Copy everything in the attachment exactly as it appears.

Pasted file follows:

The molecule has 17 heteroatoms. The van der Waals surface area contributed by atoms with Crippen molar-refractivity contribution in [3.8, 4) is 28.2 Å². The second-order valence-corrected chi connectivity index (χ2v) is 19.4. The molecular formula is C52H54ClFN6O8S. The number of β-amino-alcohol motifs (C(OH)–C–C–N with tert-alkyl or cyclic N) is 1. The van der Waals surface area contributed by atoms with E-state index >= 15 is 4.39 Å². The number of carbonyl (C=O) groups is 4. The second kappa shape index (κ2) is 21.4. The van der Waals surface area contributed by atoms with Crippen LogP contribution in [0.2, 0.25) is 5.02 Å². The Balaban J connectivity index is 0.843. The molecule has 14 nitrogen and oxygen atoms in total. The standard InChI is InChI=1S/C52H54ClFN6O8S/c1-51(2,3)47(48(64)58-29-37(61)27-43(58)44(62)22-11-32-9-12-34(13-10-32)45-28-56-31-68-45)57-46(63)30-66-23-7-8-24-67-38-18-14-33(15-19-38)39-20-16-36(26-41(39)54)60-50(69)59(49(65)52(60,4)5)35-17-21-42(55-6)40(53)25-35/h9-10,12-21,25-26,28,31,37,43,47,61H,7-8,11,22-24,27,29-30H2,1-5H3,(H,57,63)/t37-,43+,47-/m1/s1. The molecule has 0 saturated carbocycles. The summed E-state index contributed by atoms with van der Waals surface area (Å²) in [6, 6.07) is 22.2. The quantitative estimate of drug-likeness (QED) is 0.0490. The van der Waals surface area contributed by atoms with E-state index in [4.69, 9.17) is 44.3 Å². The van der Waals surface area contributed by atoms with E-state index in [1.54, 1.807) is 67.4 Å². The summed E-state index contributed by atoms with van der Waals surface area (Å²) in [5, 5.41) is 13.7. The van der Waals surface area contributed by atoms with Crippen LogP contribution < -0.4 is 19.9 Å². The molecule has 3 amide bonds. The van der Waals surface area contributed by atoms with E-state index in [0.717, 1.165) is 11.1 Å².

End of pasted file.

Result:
The molecule has 17 heteroatoms. The van der Waals surface area contributed by atoms with Crippen molar-refractivity contribution in [3.8, 4) is 28.2 Å². The second-order valence-corrected chi connectivity index (χ2v) is 19.4. The molecular formula is C52H54ClFN6O8S. The number of β-amino-alcohol motifs (C(OH)–C–C–N with tert-alkyl or cyclic N) is 1. The van der Waals surface area contributed by atoms with E-state index >= 15 is 4.39 Å². The number of carbonyl (C=O) groups is 4. The second kappa shape index (κ2) is 21.4. The van der Waals surface area contributed by atoms with Crippen LogP contribution in [0.2, 0.25) is 5.02 Å². The Balaban J connectivity index is 0.843. The molecule has 14 nitrogen and oxygen atoms in total. The standard InChI is InChI=1S/C52H54ClFN6O8S/c1-51(2,3)47(48(64)58-29-37(61)27-43(58)44(62)22-11-32-9-12-34(13-10-32)45-28-56-31-68-45)57-46(63)30-66-23-7-8-24-67-38-18-14-33(15-19-38)39-20-16-36(26-41(39)54)60-50(69)59(49(65)52(60,4)5)35-17-21-42(55-6)40(53)25-35/h9-10,12-21,25-26,28,31,37,43,47,61H,7-8,11,22-24,27,29-30H2,1-5H3,(H,57,63)/t37-,43+,47-/m1/s1. The molecule has 0 saturated carbocycles. The summed E-state index contributed by atoms with van der Waals surface area (Å²) in [6, 6.07) is 22.2. The quantitative estimate of drug-likeness (QED) is 0.0490. The van der Waals surface area contributed by atoms with E-state index in [4.69, 9.17) is 44.3 Å². The van der Waals surface area contributed by atoms with E-state index in [1.54, 1.807) is 67.4 Å². The summed E-state index contributed by atoms with van der Waals surface area (Å²) in [5, 5.41) is 13.7. The van der Waals surface area contributed by atoms with Crippen LogP contribution < -0.4 is 19.9 Å². The molecule has 3 amide bonds. The van der Waals surface area contributed by atoms with E-state index in [0.717, 1.165) is 11.1 Å².